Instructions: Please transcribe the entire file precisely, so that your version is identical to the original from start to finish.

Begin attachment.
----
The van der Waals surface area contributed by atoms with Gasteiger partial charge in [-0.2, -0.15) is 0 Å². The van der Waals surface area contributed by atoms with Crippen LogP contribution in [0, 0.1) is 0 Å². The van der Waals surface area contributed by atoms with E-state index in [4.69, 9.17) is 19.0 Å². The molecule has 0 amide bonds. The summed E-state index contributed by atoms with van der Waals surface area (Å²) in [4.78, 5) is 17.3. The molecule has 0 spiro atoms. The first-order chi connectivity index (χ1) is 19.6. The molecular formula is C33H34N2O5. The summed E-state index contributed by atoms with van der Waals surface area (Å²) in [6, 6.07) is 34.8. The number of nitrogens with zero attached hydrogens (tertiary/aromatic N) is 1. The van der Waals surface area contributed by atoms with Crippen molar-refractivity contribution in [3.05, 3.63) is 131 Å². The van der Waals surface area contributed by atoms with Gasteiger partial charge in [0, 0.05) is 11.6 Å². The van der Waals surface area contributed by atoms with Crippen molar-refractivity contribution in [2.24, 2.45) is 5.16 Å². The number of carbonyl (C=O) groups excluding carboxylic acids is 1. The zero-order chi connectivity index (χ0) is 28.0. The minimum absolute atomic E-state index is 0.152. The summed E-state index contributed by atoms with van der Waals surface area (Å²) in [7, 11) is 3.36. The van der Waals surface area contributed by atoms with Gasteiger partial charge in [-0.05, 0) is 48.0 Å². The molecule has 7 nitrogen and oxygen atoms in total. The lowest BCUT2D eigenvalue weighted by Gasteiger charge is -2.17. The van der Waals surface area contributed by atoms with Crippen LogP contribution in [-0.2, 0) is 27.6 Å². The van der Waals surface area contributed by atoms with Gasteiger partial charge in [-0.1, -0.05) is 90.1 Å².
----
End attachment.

The van der Waals surface area contributed by atoms with Gasteiger partial charge in [-0.2, -0.15) is 0 Å². The van der Waals surface area contributed by atoms with Crippen LogP contribution in [0, 0.1) is 0 Å². The van der Waals surface area contributed by atoms with E-state index in [4.69, 9.17) is 19.0 Å². The molecule has 0 amide bonds. The summed E-state index contributed by atoms with van der Waals surface area (Å²) in [4.78, 5) is 17.3. The molecule has 0 spiro atoms. The first-order chi connectivity index (χ1) is 19.6. The molecular formula is C33H34N2O5. The summed E-state index contributed by atoms with van der Waals surface area (Å²) in [6, 6.07) is 34.8. The number of nitrogens with zero attached hydrogens (tertiary/aromatic N) is 1. The van der Waals surface area contributed by atoms with Crippen molar-refractivity contribution in [3.05, 3.63) is 131 Å². The van der Waals surface area contributed by atoms with Gasteiger partial charge in [0, 0.05) is 11.6 Å². The van der Waals surface area contributed by atoms with Crippen molar-refractivity contribution in [2.24, 2.45) is 5.16 Å². The number of carbonyl (C=O) groups excluding carboxylic acids is 1. The zero-order chi connectivity index (χ0) is 28.0. The minimum absolute atomic E-state index is 0.152. The summed E-state index contributed by atoms with van der Waals surface area (Å²) in [7, 11) is 3.36. The van der Waals surface area contributed by atoms with Gasteiger partial charge in [-0.05, 0) is 48.0 Å². The molecule has 7 nitrogen and oxygen atoms in total. The lowest BCUT2D eigenvalue weighted by Gasteiger charge is -2.17. The van der Waals surface area contributed by atoms with Crippen LogP contribution in [-0.2, 0) is 27.6 Å². The van der Waals surface area contributed by atoms with Gasteiger partial charge in [-0.1, -0.05) is 90.1 Å².